Fragility of Beauty

In the Melbourne suburb of Fairfield – working class on one side of the road, middle class down by the river and a couple of huge factories – they are building a huge residential complex with luxury units and views across the Yarra to the city. To find the space they bulldozed house after house and the huge Amcor Beverage packaging factory. Across the street is a sports oval and some houses that haven’t been bought by developers.

The site for the development looks ugly at the moment.

But one house was left ’til last. This house was owned by an old art collector and he spoke to the developer about an art project. The developer asked local artist, Tyrone West, who goes by the name of Rone if he would like to use the old house as a canvas for some painting. I saw some of Rones work last year and spoke with him then about his concept of youth, beauty and decay. Beauty, he told me then, is fragile. But as old things decay we tend to look more carefully at them because we know they will soon be gone.

The house on the development site will begone next week. So today I went and had a look at it before it goes. The first thing you see after you step over the mud and grime is a girl at the end of the hallway.

It seems that she is overcome by the destruction that is about to occur. And then I walked into the house and looked more closely.

And ever she is starting to decay.

In the next room, her bedroom perhaps, she seems to be looking at me as I enter the room she left so many years ago. Is she a ghost or is she real?

Across the hallway is the sitting room. This room has really started to decay and she looks ashen and ghostly.

And from the sitting room we go through into mother’s pride where the ornaments are displayed on the mantle piece.

And then into the kitchen.

And here we see an Alice, looking through a dolls house window. Will Alice grow up or always look young and beautiful. But we must leave now. So out through the back porch.

But before we go a look at the second bedroom, with hairbrush and make up left as she left it. Before the wreckers come.

So all the beauty is soon to turn to dust.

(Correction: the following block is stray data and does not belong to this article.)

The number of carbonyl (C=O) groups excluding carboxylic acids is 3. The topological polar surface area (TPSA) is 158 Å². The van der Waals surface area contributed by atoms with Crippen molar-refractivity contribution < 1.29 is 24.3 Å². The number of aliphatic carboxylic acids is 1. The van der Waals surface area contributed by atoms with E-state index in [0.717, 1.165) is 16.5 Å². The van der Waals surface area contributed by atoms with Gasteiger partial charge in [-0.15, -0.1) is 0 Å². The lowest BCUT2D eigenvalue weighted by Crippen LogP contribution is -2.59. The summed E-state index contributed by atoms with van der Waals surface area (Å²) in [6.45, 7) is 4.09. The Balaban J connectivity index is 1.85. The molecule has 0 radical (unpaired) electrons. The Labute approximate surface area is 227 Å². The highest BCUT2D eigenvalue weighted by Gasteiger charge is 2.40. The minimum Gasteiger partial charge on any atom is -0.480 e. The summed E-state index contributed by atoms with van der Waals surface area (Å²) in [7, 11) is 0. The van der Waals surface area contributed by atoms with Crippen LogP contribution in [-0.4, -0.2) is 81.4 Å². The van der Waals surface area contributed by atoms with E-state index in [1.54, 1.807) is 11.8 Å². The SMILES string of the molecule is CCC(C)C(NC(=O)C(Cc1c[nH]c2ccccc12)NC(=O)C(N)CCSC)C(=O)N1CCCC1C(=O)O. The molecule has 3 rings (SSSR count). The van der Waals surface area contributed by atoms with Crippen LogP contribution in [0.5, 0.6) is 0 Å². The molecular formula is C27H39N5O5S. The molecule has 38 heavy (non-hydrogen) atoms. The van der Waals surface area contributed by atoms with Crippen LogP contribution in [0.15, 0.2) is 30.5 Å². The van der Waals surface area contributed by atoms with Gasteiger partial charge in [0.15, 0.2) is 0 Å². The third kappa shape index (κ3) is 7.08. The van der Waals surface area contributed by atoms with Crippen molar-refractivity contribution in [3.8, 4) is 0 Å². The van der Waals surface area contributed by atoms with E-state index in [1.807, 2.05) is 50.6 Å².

You can see more of his work including international stuff on

Here is the painting I saw last year the first time I had seen any of his work. It is in an old picture theatre.

I saw last year the first time I had seen any of his work. It is in an old picture theatre.

21 thoughts on “Fragility of Beauty

  1. Amazing! So glad you took the time to visit this house before it was pulled down.
    I’ll be interested to see the finished residential complex.


    1. Thanks Vicki. That was quick. I was talking to my Art Student daughter and telling her to check it out when she gets back to her room. I think you saw it with ten seconds.


      1. … is well composed and shows it how it is at the moment – one day it will be history. Your shots of the ‘ghost’ are excellent, but the idea doesn’t work for me


    1. Yes John. Last year they were about to pull down an old cinema. And the whole back wall was given over to painting by him. I have just added it into this post so if you refresh you will see it.


  2. They are amazing, how he manages to do something so big and perfect when he obviously has to stand close to paint is mind boggling.

    “But as old things decay we tend to look more carefully at them because we know they will soon be gone
    Is this why some are starting to stare at me?


  3. this is just simply amazing and yet sad, although everything is only temporary…we often forget that until gently reminded, this post reminds me of fleeting things ❤ great piece Paol ❤


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